Re: [Cfrg] Progress on curve recommendations for TLS WG

Johannes Merkle <johannes.merkle@secunet.com> Fri, 15 August 2014 11:12 UTC

Return-Path: <Johannes.Merkle@secunet.com>
X-Original-To: cfrg@ietfa.amsl.com
Delivered-To: cfrg@ietfa.amsl.com
Received: from localhost (ietfa.amsl.com [127.0.0.1]) by ietfa.amsl.com (Postfix) with ESMTP id 199281A8A35 for <cfrg@ietfa.amsl.com>; Fri, 15 Aug 2014 04:12:25 -0700 (PDT)
X-Virus-Scanned: amavisd-new at amsl.com
X-Spam-Flag: NO
X-Spam-Score: -3.268
X-Spam-Level:
X-Spam-Status: No, score=-3.268 tagged_above=-999 required=5 tests=[BAYES_00=-1.9, RCVD_IN_DNSWL_LOW=-0.7, RP_MATCHES_RCVD=-0.668] autolearn=ham
Received: from mail.ietf.org ([4.31.198.44]) by localhost (ietfa.amsl.com [127.0.0.1]) (amavisd-new, port 10024) with ESMTP id uw7jM4ecRXgZ for <cfrg@ietfa.amsl.com>; Fri, 15 Aug 2014 04:12:22 -0700 (PDT)
Received: from a.mx.secunet.com (a.mx.secunet.com [195.81.216.161]) (using TLSv1 with cipher ADH-AES256-SHA (256/256 bits)) (No client certificate requested) by ietfa.amsl.com (Postfix) with ESMTPS id 4DEF71A09D7 for <cfrg@irtf.org>; Fri, 15 Aug 2014 04:12:21 -0700 (PDT)
Received: from localhost (alg1 [127.0.0.1]) by a.mx.secunet.com (Postfix) with ESMTP id 7CF231A0079 for <cfrg@irtf.org>; Fri, 15 Aug 2014 13:12:16 +0200 (CEST)
X-Virus-Scanned: by secunet
Received: from a.mx.secunet.com ([127.0.0.1]) by localhost (a.mx.secunet.com [127.0.0.1]) (amavisd-new, port 10024) with LMTP id wwUzs5ARs9rr for <cfrg@irtf.org>; Fri, 15 Aug 2014 13:12:11 +0200 (CEST)
Received: from mail-essen-01.secunet.de (unknown [10.53.40.204]) by a.mx.secunet.com (Postfix) with ESMTP id 9C6041A0071 for <cfrg@irtf.org>; Fri, 15 Aug 2014 13:12:11 +0200 (CEST)
Received: from [172.16.40.201] (172.16.40.201) by mail-essen-01.secunet.de (10.53.40.204) with Microsoft SMTP Server (TLS) id 14.3.195.1; Fri, 15 Aug 2014 13:12:14 +0200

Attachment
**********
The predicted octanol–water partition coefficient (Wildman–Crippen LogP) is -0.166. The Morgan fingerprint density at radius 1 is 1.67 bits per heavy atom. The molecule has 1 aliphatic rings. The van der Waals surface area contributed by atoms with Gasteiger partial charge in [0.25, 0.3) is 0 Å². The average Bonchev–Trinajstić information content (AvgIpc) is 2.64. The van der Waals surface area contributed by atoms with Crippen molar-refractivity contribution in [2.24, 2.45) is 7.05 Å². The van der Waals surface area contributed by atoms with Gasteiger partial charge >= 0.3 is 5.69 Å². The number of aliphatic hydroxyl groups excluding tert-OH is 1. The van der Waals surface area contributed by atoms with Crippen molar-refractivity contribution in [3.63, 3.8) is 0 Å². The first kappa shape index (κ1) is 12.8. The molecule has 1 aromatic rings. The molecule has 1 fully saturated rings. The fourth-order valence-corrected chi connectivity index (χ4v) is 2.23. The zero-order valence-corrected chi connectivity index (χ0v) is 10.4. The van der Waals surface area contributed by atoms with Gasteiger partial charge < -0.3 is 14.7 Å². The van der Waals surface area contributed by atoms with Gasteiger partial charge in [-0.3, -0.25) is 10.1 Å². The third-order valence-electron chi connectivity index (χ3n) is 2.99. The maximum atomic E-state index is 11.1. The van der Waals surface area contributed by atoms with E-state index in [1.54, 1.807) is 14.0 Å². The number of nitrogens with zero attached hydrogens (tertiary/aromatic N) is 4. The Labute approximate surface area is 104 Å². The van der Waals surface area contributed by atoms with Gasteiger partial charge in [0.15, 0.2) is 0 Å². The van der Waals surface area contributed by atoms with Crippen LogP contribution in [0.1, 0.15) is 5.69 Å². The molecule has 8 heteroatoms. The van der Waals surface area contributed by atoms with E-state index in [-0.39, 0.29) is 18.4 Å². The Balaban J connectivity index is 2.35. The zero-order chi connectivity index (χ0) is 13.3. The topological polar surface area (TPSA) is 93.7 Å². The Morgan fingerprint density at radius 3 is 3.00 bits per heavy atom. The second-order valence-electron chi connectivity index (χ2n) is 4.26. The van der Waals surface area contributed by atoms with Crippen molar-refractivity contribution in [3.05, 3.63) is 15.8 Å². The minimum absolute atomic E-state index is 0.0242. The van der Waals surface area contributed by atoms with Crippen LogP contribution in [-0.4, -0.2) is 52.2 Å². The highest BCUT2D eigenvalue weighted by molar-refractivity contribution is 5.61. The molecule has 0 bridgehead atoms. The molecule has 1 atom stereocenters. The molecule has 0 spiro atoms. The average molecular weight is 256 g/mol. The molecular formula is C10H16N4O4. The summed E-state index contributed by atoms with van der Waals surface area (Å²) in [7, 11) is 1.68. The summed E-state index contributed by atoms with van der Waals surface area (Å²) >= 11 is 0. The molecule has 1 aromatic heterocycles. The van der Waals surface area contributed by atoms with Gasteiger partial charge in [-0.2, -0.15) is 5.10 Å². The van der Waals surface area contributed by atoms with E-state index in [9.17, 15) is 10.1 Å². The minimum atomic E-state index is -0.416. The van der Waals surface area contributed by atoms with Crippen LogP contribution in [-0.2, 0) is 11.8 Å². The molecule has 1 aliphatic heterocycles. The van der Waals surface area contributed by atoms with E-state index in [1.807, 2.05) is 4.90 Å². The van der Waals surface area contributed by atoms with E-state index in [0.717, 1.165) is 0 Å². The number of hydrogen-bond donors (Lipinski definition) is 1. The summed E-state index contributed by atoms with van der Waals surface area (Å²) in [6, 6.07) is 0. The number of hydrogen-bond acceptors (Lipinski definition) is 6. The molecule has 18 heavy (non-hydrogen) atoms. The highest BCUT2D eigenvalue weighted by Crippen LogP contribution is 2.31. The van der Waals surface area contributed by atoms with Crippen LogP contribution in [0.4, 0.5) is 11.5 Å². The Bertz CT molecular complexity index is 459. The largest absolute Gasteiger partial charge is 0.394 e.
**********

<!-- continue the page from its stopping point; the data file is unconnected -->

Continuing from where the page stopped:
Message-ID: <53EDEB0D.9040304@secunet.com>
Date: Fri, 15 Aug 2014 13:12:13 +0200
From: Johannes Merkle <johannes.merkle@secunet.com>
User-Agent: Mozilla/5.0 (Windows NT 6.1; rv:24.0) Gecko/20100101 Thunderbird/24.6.0
MIME-Version: 1.0
To: <cfrg@irtf.org>
References: <20140801013659.11640.qmail@cr.yp.to>
In-Reply-To: <20140801013659.11640.qmail@cr.yp.to>
Content-Type: text/plain; charset="UTF-8"
Content-Transfer-Encoding: 7bit
X-Originating-IP: [172.16.40.201]
Archived-At: http://mailarchive.ietf.org/arch/msg/cfrg/tjL-m-SCUHz1gQ9TDbKf7hnuHjE
Subject: Re: [Cfrg] Progress on curve recommendations for TLS WG
X-BeenThere: cfrg@irtf.org
X-Mailman-Version: 2.1.15
Precedence: list
List-Id: Crypto Forum Research Group <cfrg.irtf.org>
List-Unsubscribe: <http://www.irtf.org/mailman/options/cfrg>, <mailto:cfrg-request@irtf.org?subject=unsubscribe>
List-Archive: <http://www.irtf.org/mail-archive/web/cfrg/>
List-Post: <mailto:cfrg@irtf.org>
List-Help: <mailto:cfrg-request@irtf.org?subject=help>
List-Subscribe: <http://www.irtf.org/mailman/listinfo/cfrg>, <mailto:cfrg-request@irtf.org?subject=subscribe>
X-List-Received-Date: Fri, 15 Aug 2014 11:12:25 -0000

D. J. Bernstein wrote on 01.08.2014 03:36:
> However, the following recent analysis shows that the Brainpool curves,
> which were advertised as "generated in a systematic and comprehensive
> way" covering several different security levels, actually gave the curve
> generator the flexibility to secretly choose from among more than
> 1000000 curves for any particular prime:
> 
>    http://safecurves.cr.yp.to/bada55.html
>    http://safecurves.cr.yp.to/bada55/bada55-20140722.pdf

This statement is so skewed and misleading that I can not refrain from commenting:

- In this analysis, a significant part of this flexibility comes from the choice of the hash function. Specifically, the
BADA55 curves were generated using one of the numerous version of Keccak. However, Keccak wasn't even invented at the
time the Brainpool curves were generated.

 - The method used to generate the coefficients of the Brainpool curves was taken from ANSI X9.62 (including the use of
SHA-1), which was - at least at that time - the only reference for a method for pseudo-random curve generation. There is
only the slight deviation that the second coefficient was computed in exactly the same way as the first one, while ANSI
X9.62 computes the fraction of these, but this straightforward simplification does not introduce significant flexibility.

- Pi and e are by far the most prominent mathematical constants, while cosinus(1) (used in that analysis) is quite
arbitrarily chosen. Expressing Pi as 4*arctan(1) doesn't change this fact.

It is perfectly OK to point out that the Brainpool curves do not allow optimal performance, or that Montgomery and
Edwards curves allow simplified arithmetic. But it is not ok to imply that the Brainpool curves could potentially have
been designed with a backdoor built in. This suggestion is completely unjustified, misleading and gives a false color.

-- 
Johannes